Privacy Shield Is Gone – What Now!?
As widely anticipated, on 16 July, Europe’s highest court struck down the EU-US data sharing agreement known as Privacy Shield.
This is the second time in 5 years that the European Court of Justice (CJEU) has killed such an arrangement with the US.
As the court noted: ‘The General Data Protection Regulation (GDPR) provides that the transfer of data to a third country may, in principle, take place only if the third country in question ensures an adequate level of data protection. According to the GDPR, the Commission may find that a third country ensures, by reason of its domestic law or its international commitments, an adequate level of protection.” However given Edward Snowden’s 2013 disclosures about mass surveillance by national security and law enforcement agencies in the United States and the activities of US intelligence services as they apply to non-nationals, this is not the case with the United States.
But given the overwhelming amount of data transferred by companies between the two blocs, the European Commission and the US Department of Commerce, decided to come up with a “workaround.” The first “gentlemen’s agreement” was known as Safe Harbour, but it too fell foul of the CJEU’s view on US snooping in 2015.
In its ruling last week, the court stated: “The requirements of US national security, public interest and law enforcement have primacy, thus condoning interference with the fundamental rights of persons whose data are transferred to that third country.” In other words: Europeans, your data is not safe there!
Two key findings of the court include: Protections for EU citizens in the US are weak because US “provisions do not grant data subjects actionable rights before the courts against the US authorities;” And the US Ombudsman, established to help EU citizens make their case, does not have sufficient binding authority over the US intelligence services. The long and short of it is that companies such as Facebook Ireland cannot ensure adequate privacy protections for users in Europe.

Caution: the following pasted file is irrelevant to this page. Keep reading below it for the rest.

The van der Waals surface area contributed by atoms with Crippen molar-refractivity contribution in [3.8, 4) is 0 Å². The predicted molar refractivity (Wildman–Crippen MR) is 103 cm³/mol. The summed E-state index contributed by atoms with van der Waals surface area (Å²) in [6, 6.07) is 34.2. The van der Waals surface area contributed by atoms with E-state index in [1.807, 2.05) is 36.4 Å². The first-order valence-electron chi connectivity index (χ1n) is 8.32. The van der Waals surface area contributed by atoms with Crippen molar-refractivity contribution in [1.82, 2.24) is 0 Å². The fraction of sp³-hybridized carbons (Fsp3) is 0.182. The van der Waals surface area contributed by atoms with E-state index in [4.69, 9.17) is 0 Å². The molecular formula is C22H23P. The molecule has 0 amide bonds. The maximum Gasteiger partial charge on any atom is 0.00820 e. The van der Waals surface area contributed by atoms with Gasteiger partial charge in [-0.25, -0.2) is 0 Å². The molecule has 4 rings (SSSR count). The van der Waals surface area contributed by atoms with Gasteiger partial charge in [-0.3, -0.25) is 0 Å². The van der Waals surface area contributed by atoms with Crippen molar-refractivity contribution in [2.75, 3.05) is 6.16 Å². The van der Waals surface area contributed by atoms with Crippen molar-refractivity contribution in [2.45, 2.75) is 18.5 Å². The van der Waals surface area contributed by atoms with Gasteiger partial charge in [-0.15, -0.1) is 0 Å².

More than 5,000 companies had signed up to Privacy Shield, and, according to several trade bodies more than 70% of them are small and medium-sized businesses. The framework allowed companies to voluntarily “self certify” that they would protect European citizens’ data to the same standard as in the EU.
The case, known as Schrems II, also required the court to look at other mechanisms for transferring data to the US from Europe – so-called Standard Contractual Clauses.
Furthermore “necessary” EU-US transfers of personal data (like emails, airline bookings, messages or direct private use of US services) and any transfers for “household activities” will continue to be allowed. Equally any transfers of data that does not contain “personal data” continues to be allowed, explained privacy NGO NOYB. We will examine those in a future article.
But the ruling will nonetheless have far-reaching consequences as Stewart Room, Global Head of Data Protection and Cyber Security at DWF explained: “This judgment is the second major blow delivered to the US privacy and data protection legal framework by the EU Court of Justice relating to the Snowden disclosures and in today’s climate of unstable transatlantic political relationships, it is unlikely to meet with approval in the US. However, this is not just a US problem. Twice now the European Commission has tried to reach an agreement with the US on data protection, only to have its efforts ruled unlawful. There needs to be a different mindset to how the challenges of international transfers to the US are met, because failed schemes like this have significant impacts for individuals and for businesses.”